End country’s ‘Dickensian’ child poverty
Believe it or not, and there will be millions of people who will find it hard to believe, there are issues other than Brexit demanding our serious attention as a nation right now: child poverty for one.
Brexit has become such an all-consuming situation, particularly in Parliament, that child poverty is one of the issues that seems to have been pushed way down the agenda.
Families fall into the poverty trap for a host of reasons, such as sudden illness or accidents, the loss of employment, the rise in the cost of living or changes to benefits. But it is a situation we must not allow to continue.
Dr Mary Bousted, the Joint Secretary of the National Education Union (NEU), has painted what she calls a “Dickensian picture” of poverty being faced by a shameful number of children and their families on a daily basis.
She has talked about families living without enough money to pay for the basics of life, including food, shoes and clothing, a situation faced not just by people without a job, but families with a breadwinner. Two-thirds of children from families classed as poor have at least one parent in work, but they still cannot afford to make ends meet.
There are now a staggering four million children classed as living in poverty in the UK. That equates to nine children in a classroom of 30 pupils, and the figures are predicted to rise significantly.
The definition of a family living in poverty is one whose income falls below 60 per cent of the national average, but there will be many more on the edge of that figure who could be easily pushed over the verge because of a sudden change in circumstances.
In an NEU snapshot of 1,000 teachers nearly half confirmed that ‘holiday hunger’, when children don’t get a hot school meal outside term time, has worsened.
Teachers reported buying pupils coats and shoes because their families cannot afford them. They know of parents skipping meals to make sure their children have something to eat, of children going to school without a coat, and pupils wearing shoes held together with tape.
Children tell them they sleep in their school uniforms because they have no pyjamas, and pupils are given ‘free’ school meals, even though their families do not qualify.
Teachers were concerned about the impact poor quality housing, overcrowding, insecurity of tenure, changes in benefit payments or having to live in temporary accommodation is having on families.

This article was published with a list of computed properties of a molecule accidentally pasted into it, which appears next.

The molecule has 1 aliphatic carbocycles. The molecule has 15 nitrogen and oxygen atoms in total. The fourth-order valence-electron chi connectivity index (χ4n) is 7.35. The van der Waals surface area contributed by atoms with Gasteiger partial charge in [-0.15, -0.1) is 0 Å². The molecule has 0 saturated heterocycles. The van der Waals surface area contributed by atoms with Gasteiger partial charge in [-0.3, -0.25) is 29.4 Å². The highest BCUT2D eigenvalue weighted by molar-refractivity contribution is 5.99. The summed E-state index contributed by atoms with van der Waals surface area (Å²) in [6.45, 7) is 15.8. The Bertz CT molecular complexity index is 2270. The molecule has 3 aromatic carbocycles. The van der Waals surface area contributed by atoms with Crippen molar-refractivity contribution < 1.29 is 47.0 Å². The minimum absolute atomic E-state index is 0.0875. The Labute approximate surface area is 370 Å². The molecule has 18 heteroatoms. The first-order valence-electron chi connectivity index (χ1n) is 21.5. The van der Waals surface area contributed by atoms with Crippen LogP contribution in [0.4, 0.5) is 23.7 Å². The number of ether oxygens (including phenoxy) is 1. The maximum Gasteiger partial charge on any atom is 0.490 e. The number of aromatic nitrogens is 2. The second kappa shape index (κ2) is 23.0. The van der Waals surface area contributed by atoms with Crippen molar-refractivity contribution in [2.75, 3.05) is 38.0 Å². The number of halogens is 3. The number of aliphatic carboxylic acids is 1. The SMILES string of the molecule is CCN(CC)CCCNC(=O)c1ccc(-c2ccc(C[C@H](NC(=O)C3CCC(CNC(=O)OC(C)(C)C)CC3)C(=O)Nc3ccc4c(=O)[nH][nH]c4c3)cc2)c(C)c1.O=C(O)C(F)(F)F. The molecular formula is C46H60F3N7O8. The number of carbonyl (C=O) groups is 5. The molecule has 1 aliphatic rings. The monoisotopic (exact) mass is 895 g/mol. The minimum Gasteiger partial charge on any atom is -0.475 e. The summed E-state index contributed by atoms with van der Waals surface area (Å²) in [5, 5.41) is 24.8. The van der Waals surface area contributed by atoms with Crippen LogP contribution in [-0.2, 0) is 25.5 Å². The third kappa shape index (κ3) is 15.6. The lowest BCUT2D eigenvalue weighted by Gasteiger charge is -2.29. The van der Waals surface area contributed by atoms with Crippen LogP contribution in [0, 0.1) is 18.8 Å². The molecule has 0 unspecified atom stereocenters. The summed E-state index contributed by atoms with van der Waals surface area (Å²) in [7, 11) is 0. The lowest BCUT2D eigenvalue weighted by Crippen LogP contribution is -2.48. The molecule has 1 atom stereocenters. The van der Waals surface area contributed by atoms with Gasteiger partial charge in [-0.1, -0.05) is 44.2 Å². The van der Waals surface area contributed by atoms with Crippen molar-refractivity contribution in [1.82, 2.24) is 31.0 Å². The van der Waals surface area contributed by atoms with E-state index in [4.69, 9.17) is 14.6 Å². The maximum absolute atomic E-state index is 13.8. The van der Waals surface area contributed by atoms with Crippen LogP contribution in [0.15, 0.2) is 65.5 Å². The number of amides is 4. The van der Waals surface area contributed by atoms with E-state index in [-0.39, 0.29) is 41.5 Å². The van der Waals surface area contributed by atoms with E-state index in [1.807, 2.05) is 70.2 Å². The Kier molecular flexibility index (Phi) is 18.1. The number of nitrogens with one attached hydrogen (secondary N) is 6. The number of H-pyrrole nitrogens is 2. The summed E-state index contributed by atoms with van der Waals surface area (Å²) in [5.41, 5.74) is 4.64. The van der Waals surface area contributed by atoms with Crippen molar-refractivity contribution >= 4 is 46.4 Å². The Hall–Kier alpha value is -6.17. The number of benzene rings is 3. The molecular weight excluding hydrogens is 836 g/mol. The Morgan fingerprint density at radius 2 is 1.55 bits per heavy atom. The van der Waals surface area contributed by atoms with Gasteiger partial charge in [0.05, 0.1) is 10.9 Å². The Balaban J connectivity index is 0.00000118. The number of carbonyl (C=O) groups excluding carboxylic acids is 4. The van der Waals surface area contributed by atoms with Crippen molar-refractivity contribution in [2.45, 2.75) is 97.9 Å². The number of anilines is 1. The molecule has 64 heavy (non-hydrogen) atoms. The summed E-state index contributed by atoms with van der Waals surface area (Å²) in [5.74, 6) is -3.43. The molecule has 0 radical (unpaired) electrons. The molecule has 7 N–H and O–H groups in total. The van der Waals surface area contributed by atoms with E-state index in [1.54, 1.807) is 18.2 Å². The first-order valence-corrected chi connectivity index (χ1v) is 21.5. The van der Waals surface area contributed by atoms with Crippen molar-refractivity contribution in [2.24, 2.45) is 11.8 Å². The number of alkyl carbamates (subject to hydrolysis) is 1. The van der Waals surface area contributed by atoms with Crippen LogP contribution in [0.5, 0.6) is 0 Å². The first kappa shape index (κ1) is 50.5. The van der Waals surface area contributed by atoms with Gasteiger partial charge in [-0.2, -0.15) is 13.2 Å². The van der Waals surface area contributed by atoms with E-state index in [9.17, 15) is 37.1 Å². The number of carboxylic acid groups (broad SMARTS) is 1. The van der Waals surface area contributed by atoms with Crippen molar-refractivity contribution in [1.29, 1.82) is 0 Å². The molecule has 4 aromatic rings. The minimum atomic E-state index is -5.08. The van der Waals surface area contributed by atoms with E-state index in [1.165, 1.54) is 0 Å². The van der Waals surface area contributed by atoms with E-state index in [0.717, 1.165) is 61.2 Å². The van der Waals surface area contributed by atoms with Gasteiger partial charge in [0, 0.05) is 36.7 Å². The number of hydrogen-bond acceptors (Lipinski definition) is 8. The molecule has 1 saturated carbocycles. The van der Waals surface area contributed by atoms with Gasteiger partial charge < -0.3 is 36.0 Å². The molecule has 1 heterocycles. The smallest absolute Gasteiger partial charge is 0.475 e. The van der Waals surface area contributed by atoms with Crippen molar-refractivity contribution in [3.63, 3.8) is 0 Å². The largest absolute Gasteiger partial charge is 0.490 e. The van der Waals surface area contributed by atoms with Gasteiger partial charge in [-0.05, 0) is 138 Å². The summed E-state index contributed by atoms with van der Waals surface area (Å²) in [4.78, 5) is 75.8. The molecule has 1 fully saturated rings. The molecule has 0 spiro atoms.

Statistics show that children living in such circumstances are more likely to underachieve at school, are more prone to health and behaviour problems, and more often have to deal with bullying or the stigma of not being able to go on school trips or take part in extra curriculum activities.
I met NEU officials so they could brief me on the poverty situation locally, as well as discuss the impact budget cuts are having on schools, and to see how we can work together to develop my plans for a new strategy to tackle the increase in child poverty in my Wansbeck constituency.
There will be people who do not understand the extent to which children are living locally in poverty, but child poverty does exist in our communities and it is something I feel absolutely incensed about.
The rising level of child poverty is something we should be tackling now, and whilst I firmly believe that in the longer term one of the answers could lie in a redistribution of wealth, we cannot afford to wait for that to happen.
I told the NEU about a report on child poverty I have commissioned from the House of Commons and how I intend to keep constituents up to date as it develops.
Later this year I hope I can host a launch event when we have all the figures compiled and are ready to take action on my strategy to end the ‘Dickensian’ poverty children have to endure in 2019.